LYTHAM ST. ANNES, England – Sandra Gal, a player who once spent part of her offseason at a silent retreat, found a rather blissful zone early on at the Ricoh Women’s British Open.
“I actually didn’t know I had six birdies in seven holes until just now signing the scorecard,” said the statuesque German of her 4-under 68. The opening mark gives her the clubhouse lead over a host of notable pursuers at Royal Lytham & St. Annes, including Brooke Henderson (69) and Moriya Jutanugarn (69).
Gal’s fine form can be traced back, at least in part, to recent work with instructor Cameron McCormick. The pair began working together toward the end of April after Gal had finished no better than a share of 42nd in her first six starts. Since then she has recorded four top-15 finishes, including a share of third at the Walmart NW Arkansas Championship.
Two big areas McCormick addressed: putting grip and a pattern to her ballstriking.
“Really committing to hitting fades was key,” said Gal.
When she made the trip up to Ponte Vedra, Fla., during The Players to see McCormick, she also committed to a left-hand-low putting grip. She had tinkered with it before, but knowing that McCormick felt it was a good move gave her the confidence needed to stick with it.
At last week’s Ladies Scottish Open, Gal had trouble hitting shots off the ultra-firm ground. She worked with McCormick on hitting little cuts off the tight lies and found success trapping the ball a bit better.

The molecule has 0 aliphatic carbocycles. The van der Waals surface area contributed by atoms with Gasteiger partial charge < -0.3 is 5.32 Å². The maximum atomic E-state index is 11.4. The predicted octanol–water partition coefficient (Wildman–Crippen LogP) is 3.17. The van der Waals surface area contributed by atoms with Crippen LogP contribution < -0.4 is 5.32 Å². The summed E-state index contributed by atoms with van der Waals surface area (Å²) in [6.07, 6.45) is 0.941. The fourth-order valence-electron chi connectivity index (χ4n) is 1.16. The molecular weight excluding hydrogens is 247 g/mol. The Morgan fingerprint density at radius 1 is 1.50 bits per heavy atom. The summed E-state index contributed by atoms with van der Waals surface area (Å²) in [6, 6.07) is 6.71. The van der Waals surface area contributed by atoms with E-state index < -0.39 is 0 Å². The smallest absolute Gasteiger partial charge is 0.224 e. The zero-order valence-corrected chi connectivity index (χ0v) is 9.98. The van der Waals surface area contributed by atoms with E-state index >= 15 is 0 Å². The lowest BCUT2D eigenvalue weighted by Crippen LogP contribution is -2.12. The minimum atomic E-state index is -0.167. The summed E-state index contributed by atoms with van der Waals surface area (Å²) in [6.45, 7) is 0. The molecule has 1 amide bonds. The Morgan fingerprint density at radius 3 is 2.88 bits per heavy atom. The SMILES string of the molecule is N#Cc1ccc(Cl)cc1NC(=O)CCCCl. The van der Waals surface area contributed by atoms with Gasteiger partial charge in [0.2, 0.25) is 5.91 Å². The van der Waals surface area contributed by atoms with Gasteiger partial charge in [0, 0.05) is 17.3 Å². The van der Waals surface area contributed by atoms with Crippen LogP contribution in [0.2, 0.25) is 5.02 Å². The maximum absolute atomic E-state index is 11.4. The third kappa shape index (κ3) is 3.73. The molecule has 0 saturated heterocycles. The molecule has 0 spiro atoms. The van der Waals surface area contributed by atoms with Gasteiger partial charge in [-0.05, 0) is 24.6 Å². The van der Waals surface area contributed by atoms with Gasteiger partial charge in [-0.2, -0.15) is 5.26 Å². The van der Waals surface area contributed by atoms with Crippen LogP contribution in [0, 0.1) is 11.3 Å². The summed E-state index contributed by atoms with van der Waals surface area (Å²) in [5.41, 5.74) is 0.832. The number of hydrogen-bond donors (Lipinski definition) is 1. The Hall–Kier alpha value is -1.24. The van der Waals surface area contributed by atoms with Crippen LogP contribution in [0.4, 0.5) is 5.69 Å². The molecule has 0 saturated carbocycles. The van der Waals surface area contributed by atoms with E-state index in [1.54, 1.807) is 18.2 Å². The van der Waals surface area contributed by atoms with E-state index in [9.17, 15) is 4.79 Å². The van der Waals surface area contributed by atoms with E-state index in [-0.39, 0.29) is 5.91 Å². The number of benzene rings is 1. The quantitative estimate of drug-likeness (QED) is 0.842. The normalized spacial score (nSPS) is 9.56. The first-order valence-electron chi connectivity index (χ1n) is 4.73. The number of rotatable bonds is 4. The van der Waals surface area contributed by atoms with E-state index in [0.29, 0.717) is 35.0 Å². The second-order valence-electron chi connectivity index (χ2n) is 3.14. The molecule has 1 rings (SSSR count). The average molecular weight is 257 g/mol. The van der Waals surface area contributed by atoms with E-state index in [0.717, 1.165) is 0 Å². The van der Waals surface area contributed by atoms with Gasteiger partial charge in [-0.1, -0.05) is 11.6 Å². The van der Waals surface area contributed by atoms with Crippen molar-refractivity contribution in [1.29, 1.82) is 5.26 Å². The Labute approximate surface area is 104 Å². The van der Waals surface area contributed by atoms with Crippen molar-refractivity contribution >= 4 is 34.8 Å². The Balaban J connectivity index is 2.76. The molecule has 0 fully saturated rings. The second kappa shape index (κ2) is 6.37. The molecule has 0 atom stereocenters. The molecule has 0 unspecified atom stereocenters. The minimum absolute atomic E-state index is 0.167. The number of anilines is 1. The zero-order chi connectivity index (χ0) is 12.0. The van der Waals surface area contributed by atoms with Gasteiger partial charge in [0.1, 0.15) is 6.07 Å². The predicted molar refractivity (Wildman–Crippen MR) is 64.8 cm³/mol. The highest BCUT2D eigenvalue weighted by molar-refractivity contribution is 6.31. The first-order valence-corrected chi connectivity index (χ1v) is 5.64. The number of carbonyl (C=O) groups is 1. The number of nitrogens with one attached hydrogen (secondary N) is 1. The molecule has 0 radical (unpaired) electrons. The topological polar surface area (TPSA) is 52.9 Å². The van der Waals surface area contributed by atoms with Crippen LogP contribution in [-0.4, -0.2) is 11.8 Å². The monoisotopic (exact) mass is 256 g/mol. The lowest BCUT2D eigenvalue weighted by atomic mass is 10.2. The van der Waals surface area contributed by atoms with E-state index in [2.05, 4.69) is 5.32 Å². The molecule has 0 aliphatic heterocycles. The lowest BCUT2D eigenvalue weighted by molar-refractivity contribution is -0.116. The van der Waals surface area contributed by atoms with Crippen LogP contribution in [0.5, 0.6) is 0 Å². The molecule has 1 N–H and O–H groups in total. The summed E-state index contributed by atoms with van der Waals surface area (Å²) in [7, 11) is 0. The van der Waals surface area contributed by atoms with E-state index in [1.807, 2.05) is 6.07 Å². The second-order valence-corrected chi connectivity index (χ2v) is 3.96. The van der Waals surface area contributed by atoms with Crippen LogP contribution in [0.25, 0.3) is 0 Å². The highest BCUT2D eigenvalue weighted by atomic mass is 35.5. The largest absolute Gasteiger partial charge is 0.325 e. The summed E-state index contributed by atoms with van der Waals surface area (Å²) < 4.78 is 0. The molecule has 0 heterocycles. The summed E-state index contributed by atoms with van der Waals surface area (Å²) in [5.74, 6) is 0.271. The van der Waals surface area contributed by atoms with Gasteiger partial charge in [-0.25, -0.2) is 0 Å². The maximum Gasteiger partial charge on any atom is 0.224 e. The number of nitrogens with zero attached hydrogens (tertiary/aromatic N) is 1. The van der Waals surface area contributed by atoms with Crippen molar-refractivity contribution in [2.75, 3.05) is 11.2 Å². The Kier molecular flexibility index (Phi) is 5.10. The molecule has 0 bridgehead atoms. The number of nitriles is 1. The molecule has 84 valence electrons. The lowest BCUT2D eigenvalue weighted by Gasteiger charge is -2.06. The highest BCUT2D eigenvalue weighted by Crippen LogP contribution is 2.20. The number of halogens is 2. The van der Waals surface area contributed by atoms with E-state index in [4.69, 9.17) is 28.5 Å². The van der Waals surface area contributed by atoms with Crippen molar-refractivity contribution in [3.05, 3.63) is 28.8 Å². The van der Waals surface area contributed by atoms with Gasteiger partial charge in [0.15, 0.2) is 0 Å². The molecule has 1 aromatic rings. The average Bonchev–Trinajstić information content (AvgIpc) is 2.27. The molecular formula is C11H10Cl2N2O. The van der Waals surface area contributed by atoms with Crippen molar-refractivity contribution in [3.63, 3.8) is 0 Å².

While they haven’t gotten into too many deep conversations just yet, McCormick did give Gal a book to read on stoicism, “The Daily Stoic.” McCormick stressed to Gal that she’s in control of what she thinks and how she feels.
“Meditation to me was always kind of just observing your thoughts and not really changing them,” said Gal. “I think with that input, I learned to maybe create my thoughts in a better way that’s more healthy for me and more beneficial to my life and career.”
As for that silent retreat at Spirit Rock Meditation Center in Woodacre, Calif., Gal wondered early on if she might go crazy or explode. It took a few days to settle in, but she ultimately found peace. It was difficult, she said at the time, to multi-task after returning to normal life.
“When you eat, you eat, when you walk, you walk, when you sit, you sit,” she said.
And on Thursday at the British Open, when you birdie, you don’t stop.